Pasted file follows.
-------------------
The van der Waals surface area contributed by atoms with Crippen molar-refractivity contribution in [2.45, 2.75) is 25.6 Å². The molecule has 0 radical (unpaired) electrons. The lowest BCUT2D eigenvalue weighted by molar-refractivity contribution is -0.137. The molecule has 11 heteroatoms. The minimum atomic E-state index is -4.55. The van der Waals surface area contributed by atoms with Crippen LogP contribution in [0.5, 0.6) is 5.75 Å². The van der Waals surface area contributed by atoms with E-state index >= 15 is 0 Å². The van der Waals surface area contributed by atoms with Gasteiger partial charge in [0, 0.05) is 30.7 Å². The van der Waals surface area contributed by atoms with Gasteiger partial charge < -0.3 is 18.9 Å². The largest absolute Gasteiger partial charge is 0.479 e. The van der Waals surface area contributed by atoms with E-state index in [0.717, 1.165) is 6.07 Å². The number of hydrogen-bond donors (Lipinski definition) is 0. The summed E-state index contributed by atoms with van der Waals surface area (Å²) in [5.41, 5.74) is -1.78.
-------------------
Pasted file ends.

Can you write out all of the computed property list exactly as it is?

The van der Waals surface area contributed by atoms with Crippen molar-refractivity contribution in [2.45, 2.75) is 25.6 Å². The molecule has 0 radical (unpaired) electrons. The lowest BCUT2D eigenvalue weighted by molar-refractivity contribution is -0.137. The molecule has 11 heteroatoms. The minimum atomic E-state index is -4.55. The van der Waals surface area contributed by atoms with Crippen LogP contribution in [0.5, 0.6) is 5.75 Å². The van der Waals surface area contributed by atoms with E-state index >= 15 is 0 Å². The van der Waals surface area contributed by atoms with Gasteiger partial charge in [0, 0.05) is 30.7 Å². The van der Waals surface area contributed by atoms with Gasteiger partial charge < -0.3 is 18.9 Å². The largest absolute Gasteiger partial charge is 0.479 e. The van der Waals surface area contributed by atoms with E-state index in [0.717, 1.165) is 6.07 Å². The number of hydrogen-bond donors (Lipinski definition) is 0. The summed E-state index contributed by atoms with van der Waals surface area (Å²) in [5.41, 5.74) is -1.78.